Revealing psychological inertia in mode shift behavior and its quantitative influences on commuting trips
Journal article, 2020
The inertia effects stemmed from repeated past behavior have been investigated by both psychology and transportation studies because of its bearing on explaining human mobility and forecasting travel demand. However, the existing literature from psychology does not strictly control potential endogeneity due to ignorance of detailed level-of-service (LOS) variables of alternatives and rational preference in the analysis. Quantitative transportation studies are insufficient in providing explicit behavior mechanisms. This paper aims to fill the gaps by empirically examining the effects of irrational psychological inertia in mode shift behavior with controlling potential endogeneity. A specific-designed comparison experiment is conducted to demonstrate the existence of psychological inertia in mode shift behavior. The effects of dominance in LOS variables and rational preference towards a certain transport mode are controlled to eliminate potential endogeneity in the analysis. The results demonstrate that after controlling the above-mentioned endogeneity, both car and metro users show significantly and substantially larger predilections to previously used transport mode in mode shift scenarios without overturning travel contexts than those in new context mode choice scenarios with noticeable changes in travel contexts. The results support that psychological inertia plays a significant role in mode shift behavior after controlling potential endogeneity. Moreover, this study utilizes hybrid choice modeling to quantitatively measure the effect of psychological inertia. The relationships between travelers’ characteristics and strength of psychological inertia are analyzed as well to shed light on heterogeneity in the strength of psychological inertia. The findings provide solid evidence of psychological inertia in mode shift behavior by a novel method and provide an approach to measure the quantitative effects of psychological inertia along with empirical studies.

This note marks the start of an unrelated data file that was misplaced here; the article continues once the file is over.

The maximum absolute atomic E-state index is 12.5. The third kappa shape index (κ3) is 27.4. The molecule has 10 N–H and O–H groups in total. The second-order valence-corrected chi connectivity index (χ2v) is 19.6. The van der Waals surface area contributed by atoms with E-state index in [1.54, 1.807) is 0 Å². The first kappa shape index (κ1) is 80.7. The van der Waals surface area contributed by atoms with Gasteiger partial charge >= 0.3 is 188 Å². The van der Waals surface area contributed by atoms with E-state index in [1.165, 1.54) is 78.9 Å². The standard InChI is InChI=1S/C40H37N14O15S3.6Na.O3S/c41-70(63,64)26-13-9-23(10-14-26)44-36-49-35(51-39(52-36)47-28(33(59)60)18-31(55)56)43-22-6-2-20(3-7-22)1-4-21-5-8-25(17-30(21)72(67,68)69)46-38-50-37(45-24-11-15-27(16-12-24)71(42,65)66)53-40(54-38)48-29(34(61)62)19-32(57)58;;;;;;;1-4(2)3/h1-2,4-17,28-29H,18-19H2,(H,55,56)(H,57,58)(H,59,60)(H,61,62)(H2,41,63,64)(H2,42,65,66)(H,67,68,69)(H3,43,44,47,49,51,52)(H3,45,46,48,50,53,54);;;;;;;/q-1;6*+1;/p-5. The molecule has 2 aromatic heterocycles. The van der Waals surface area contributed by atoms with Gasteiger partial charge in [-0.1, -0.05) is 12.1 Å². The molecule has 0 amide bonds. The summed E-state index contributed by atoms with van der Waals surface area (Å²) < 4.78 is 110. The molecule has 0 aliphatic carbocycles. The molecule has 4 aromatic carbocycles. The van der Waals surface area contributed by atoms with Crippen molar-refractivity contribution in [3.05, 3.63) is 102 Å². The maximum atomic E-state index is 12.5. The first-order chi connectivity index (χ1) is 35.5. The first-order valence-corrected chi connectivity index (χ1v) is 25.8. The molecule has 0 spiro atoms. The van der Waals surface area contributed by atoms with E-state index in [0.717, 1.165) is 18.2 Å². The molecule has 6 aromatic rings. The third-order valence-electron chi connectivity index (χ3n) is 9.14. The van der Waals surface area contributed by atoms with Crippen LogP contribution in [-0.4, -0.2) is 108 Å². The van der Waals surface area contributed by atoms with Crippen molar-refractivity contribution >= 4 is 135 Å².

Hybrid choice modeling